CEDAR RAPIDS — During the derecho that pummeled Cedar Rapids, the hurricane-force winds ripped siding and gutters off Holly Hartkemeyer’s house in northwest Cedar Rapids.
The storm also tore away her air conditioning unit and — most alarming of all — pushed her house about an inch off it’s foundation, leading to cracks appearing in the floor and making it hard for her windows and doors to shut properly. She found a general contractor to take on the repairs, but they won’t be able to get to the work on her house until spring. Meanwhile, water was pouring in through the cracks when it rained, and she could hear birds nesting in the walls where the siding was gone.
“Being a single mom of three, I didn’t know what I was going to do,” she said. “I felt this sense of impending doom.”
Then she heard about the Patch Program, a new initiative rolled out between several Linn County nonprofits. Matthew 25 is one of them, coordinating teams of volunteers who are helping homeowners like Hartkemeyer batten down the hatches before winter. On a recent Saturday, a group showed up to put up new downspouts and gutters, new skirting for her front porch and put a temporary patch on her siding. She will still need more work done in the spring, but she feels more prepared for winter.
“They were literal superheroes,” Hartkemeyer said. “It was just, like, a literal miracle. It was a beacon of light.”
The Patch Program is a collaboration between Matthew 25, Waypoint, HACAP, Habitat for Humanity, the Neighborhood Finance Corp., the housing fund for Linn County and the county and city governments. Matthew 25 Executive Director Clint Twedt-Ball said it grew out of meetings of LAP-AID, a consortium of about 50 area nonprofits formed after the 2008 floods that has been meeting regularly since the derecho.
“It become clear there needed to be some group that would step up and start to provide long-term aid to homeowners in need,” he said.
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In the spring, they hope to take on more substantive projects and also to roll out a loan program for homeowners to pay for repairs. For now, with winter imminent, they’re trying to help get people squared away for the cold weather with faster repairs and, true to the program’s name, patches. Those could include covering holes in roofs and walls and where windows have shattered and fixing skirting on mobile homes so pipes don’t freeze in the winter.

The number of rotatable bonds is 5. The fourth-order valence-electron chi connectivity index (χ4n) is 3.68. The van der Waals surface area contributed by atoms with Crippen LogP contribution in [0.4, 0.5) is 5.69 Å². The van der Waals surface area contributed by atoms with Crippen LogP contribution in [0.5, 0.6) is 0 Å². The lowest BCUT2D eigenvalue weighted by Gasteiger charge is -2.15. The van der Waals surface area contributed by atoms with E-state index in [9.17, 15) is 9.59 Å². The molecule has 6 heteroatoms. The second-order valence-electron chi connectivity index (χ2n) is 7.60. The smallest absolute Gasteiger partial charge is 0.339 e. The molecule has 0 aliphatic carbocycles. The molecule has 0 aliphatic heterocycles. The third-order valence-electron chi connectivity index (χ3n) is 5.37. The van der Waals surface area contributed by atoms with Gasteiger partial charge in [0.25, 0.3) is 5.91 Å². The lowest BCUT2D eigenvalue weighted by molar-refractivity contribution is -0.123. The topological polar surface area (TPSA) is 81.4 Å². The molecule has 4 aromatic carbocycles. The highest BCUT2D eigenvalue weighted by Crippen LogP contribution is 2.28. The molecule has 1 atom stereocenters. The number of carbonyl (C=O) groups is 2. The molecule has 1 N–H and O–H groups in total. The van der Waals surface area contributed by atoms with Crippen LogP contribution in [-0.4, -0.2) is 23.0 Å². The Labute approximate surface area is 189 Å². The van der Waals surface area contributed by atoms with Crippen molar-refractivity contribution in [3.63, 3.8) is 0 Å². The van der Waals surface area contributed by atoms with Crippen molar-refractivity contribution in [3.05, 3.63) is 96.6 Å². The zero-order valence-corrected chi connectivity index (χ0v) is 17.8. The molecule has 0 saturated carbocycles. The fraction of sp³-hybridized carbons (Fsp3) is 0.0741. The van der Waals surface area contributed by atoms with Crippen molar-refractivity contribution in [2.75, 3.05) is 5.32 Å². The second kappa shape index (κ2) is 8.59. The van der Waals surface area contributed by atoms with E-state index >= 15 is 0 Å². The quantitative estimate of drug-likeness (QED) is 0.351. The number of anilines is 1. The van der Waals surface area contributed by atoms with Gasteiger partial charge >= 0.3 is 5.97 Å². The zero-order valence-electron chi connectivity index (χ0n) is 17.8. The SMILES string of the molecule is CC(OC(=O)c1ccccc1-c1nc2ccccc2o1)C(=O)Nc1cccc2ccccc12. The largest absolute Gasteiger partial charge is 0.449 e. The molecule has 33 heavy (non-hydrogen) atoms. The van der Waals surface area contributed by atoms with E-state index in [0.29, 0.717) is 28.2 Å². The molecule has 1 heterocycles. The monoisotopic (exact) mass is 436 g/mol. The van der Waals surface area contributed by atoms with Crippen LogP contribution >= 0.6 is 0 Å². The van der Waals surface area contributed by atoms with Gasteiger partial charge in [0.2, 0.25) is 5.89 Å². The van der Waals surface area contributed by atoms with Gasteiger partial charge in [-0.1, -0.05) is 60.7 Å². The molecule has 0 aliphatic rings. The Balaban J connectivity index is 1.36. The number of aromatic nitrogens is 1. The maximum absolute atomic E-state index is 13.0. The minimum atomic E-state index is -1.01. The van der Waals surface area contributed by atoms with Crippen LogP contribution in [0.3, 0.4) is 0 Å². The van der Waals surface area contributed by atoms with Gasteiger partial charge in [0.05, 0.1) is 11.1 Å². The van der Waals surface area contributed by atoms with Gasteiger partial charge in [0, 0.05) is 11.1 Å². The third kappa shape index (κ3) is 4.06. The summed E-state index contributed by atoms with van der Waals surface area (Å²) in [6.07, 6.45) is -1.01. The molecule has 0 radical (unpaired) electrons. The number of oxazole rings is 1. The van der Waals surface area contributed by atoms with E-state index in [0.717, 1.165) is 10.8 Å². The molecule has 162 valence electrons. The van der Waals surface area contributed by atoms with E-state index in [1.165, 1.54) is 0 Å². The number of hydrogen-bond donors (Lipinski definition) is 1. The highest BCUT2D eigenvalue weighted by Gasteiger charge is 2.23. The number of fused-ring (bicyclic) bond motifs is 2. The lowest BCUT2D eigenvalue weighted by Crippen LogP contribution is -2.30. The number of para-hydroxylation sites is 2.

“We’re in a race against the elements right now ... We’re trying to mobilize skilled volunteers and contractors who can help us do emergency repairs for people suffering from derecho damage. Right now the priority is helping people make their homes ready for winter,” said Jana Bodensteiner, Matthew 25 director of development and communications. “We need folks who can get on roofs, who have some experience with patching and tarping. The need is so urgent we don’t necessarily have time to train folks, we need people who can hit the ground running.”
They’re also developing a project list for work to be done in the spring. The nonprofit got funding to hire a volunteer coordinator and a housing rehab coordinator, along with initial funding for supplies.
Waypoint is handling applications from homeowners who need assistance, which is open to people who fall at 80 percent of the area median income or below, which is $68,150 for a family of four. Twedt-Ball said they are actively looking for more people who need the assistance.
This work is, in many ways, an extension of Matthew 25’s previous work, which has included the Block by Block program restoring homes in neighborhoods hit by the flood of 2008, and its Transform Week, which this year included derecho repairs.
“We sent teams out after the derecho that went through neighborhoods, knocking on doors and talking to people about their needs. All those experiences kind of pushed us forward on this,” Twedt-Ball said. “We’ve been doing repair assistance since the flood of 2008, so this is scaling up those efforts.”
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